Previously, we had written about what it means to become a Social Business, putting some level of definition to the term itself. Although it does begin with understanding the consumer offerings such as Facebook, LinkedIn, Twitter, etc., becoming a Social Business should not be a project left strictly to the Information Technology team to bring in a solution that “mimics” these well known applications. One of the key terms in this article’s title is “Business,” and the participation of the Line of Business in the process can’t be overvalued. Too often, organizations take an “if you build it, they will come” approach to Social Business projects. After all, “Everyone loves playing with Facebook!” and, “I’ve found lots of job opportunities on LinkedIn,” so why wouldn’t they do the same with my internal application? Wouldn’t it just be successful on its own?
Well… no. The key to any successful Social Business initiative is to involve your key stakeholders from within the business, early and often. Your business sponsors are the ones who will recognize that social tool such as communities, file sharing, profiles, and activity management, can enable their people to apply relevant content and expertise in new ways, leveraging the human capital in the organization. Without their key involvement and support, any social business initiative is destined to the same fate as the Beta tape (for those who remember that far back!): it seemed like a great idea at the time, but just couldn’t get anyone to really buy into it.
Not to completely dissuade you from trying to go after this panacea of business success, there are a few simple points to keep in mind, and trying to involve the Line of Business personnel.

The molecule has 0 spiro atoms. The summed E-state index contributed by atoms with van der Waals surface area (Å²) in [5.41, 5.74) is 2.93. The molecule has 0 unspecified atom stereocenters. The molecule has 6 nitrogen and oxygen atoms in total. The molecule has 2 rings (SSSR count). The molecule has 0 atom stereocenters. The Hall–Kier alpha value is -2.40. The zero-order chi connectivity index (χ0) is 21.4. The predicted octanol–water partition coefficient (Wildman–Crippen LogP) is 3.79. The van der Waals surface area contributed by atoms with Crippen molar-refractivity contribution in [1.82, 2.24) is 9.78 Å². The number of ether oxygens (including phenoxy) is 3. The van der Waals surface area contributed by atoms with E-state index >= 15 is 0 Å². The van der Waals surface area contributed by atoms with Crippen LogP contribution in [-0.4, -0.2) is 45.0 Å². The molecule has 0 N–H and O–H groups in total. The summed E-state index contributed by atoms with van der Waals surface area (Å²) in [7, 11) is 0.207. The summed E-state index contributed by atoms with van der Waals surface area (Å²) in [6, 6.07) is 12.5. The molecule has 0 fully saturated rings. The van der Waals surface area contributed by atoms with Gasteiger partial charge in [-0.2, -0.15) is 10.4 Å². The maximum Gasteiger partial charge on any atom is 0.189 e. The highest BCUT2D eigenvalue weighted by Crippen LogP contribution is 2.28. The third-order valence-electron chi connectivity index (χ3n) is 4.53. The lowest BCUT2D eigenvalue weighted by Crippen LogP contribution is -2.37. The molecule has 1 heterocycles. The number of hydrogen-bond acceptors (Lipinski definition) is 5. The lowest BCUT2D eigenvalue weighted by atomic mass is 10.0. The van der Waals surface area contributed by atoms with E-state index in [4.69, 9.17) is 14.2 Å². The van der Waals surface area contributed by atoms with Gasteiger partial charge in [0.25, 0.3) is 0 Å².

First, old adages hold true: don’t boil the ocean. Although many – generally within IT – believe that simply deploying Social Business solutions and making as many executives aware as possible will result in widespread acceptance and adoption, a more pragmatic approach of identifying a pilot group has a higher likelihood of success.
Second, develop use cases. Even selecting a small, manageable line of business with an executive sponsor who is committed to Social Business success will not be sufficient to drive the expansion and adoption of the technologies. In order take the case beyond the pilot group, having a set of use cases that demonstrates the applicability in the context of that group is what will enable you to start bringing others into the fold.
Finally, start thinking of ROI. Being able to demonstrate the financial return is ultimately what any CFO is going to require in order to support the investment. When the use cases are being developed, identify business challenges that can have a quantitative impact assigned, such as being able to close one additional loan per week in consumer banking, or completing a project ahead of schedule and under budget with easier access to project information.
This is not intended to be an exhaustive list; a more thorough examination is beyond the scope of this publication. However, it should give you a framework when developing your Social Business project initiatives, and enable you to truly transform YOUR business.
To arrange time with a Sirius software specialist, contact your Sirius Client Executive.
Michael Sieber is a Program Manager with Sirius Computer Solutions.